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Gurgaon at a glance

The genesis of modern Gurgaon is a tank and a village dating to the period of  Lord Krishna’s Mahabharata. It is believed that the five Pandava brothers had presented this village to their guru, the great Dhronacharya, as guru dakshina. The 'Dronacharya Well' still exists within Gurgaon city, along with a village called Gurgaon.

Gurgaon was under the control of a succession of rulers appointed by the ruling power in Delhi including Yaduvanshi Rajputs, Mughals, Marathas. It remained under the rule of the Scindhia clan of the Maratha empire. In 1803 the East India Company took control of Gurgaon through the Treaty of Surji-Anjangaon after the Second Anglo-Maratha War. By the mid nineteenth century Gurgaon was part of the princely protectorate of Pataudi which is a part of Gurgaon district today. The British integrated Gurgaon into the Punjab Province where it served as district and tehsil headquarters. After India's independence, Gurgaon continued to be a part of the state of Punjab until 1966 when Haryana was formed as separate state.

The present Gurgaon district comprising nine blocks namely Tauru, Nuh, Pataudi, Nagina, Punhana, Ferozepur Jhirka, Sohna, Gurgaon & Farrukhnagar was created on 15 August,1979. It is the southern-most district of Haryana. The district lies between 27 degree 39' and 28 degree 32' 25" latitude, and 76 degree 39' 30"and 77 degree 20' 45" longitude. On its north, it is bounded by the district of Rohtak and the Union Territory of Delhi. Faridabad district lies to its east. On its south, the district shares boundaries with the states of Uttar Pradesh and Rajasthan. To its west lies the district of Rewari and the State of Rajasthan.

With time, the old village or Gure Gram metamorphosed into the present day Gurgaon. Moving away from the bow and arrow era of the Mahabharata, this city has the arts and crafts of the early medieval period. Ata, situated five kilometres east of Sohna, is an important centre of art belonging to the Gurjara-Pratihara period. Two striking icons of the early medieval period representing Uma Maheshvara seated on Nandi and Adilath were found here. Other places of historical importance are Malab, Sanghel and Ujina.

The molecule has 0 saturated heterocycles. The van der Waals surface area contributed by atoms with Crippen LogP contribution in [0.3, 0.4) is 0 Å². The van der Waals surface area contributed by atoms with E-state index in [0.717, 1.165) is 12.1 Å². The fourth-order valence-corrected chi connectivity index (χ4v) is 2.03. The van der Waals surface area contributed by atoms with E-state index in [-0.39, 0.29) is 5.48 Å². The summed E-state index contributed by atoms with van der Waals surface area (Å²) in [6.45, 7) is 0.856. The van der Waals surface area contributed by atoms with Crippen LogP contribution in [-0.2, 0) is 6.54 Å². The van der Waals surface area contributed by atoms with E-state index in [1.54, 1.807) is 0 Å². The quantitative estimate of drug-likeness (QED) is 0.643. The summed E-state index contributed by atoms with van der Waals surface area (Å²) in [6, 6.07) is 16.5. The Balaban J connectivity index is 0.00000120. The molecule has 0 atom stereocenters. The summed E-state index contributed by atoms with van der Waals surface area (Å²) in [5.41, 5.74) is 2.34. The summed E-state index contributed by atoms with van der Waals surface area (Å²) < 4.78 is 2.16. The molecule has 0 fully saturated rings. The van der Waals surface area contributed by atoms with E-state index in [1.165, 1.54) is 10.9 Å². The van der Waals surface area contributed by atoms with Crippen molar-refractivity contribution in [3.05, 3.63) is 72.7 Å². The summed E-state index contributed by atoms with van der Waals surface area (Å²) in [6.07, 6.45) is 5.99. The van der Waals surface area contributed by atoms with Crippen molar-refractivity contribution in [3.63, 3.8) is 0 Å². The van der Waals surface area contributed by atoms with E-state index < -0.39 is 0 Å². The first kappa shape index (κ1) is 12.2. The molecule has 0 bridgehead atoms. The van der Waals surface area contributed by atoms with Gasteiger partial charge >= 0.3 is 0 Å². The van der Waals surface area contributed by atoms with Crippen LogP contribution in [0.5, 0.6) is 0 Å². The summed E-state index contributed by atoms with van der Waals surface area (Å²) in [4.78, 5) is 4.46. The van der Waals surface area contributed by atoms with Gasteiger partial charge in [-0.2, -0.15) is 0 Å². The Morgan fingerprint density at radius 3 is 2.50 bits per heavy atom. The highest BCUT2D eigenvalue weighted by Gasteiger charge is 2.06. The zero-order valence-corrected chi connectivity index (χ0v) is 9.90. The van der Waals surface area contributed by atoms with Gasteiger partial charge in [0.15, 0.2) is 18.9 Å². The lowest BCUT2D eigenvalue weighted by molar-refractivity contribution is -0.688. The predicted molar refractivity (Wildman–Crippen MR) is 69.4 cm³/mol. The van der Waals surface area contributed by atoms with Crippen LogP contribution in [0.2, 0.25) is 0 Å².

Gurgaon has many historical buildings including the Aliwardi Masjid built about 200 years ago by Nawab Aliwardi Khan, the founder of village Aliwardi. One can visit Qutub Khan’s tomb about 2 kilometres from the Old Thana. Sheesh Mahal, built by local Nawab Faujdar Khan in 1793, is a double story building of local stone, slate and lime with mirror-work inspired by Mughal palaces of Delhi.

Gurgaon remained a small farming village in the neighbourhood of Delhi. The launch of the automotive company Maruti jump started Gurgaon's growth and changed its future. Gurgaon is a major industrial city and is also one of India’s major outsourcing hubs. It has become the IT hub of India and is emerging as the corporate capital. Over the past 25 years the city has undergone rapid development and construction. According to the 2011 census, Gurgaon’s population rose to 15.14 lakh from 8.70 lakh in 2001.

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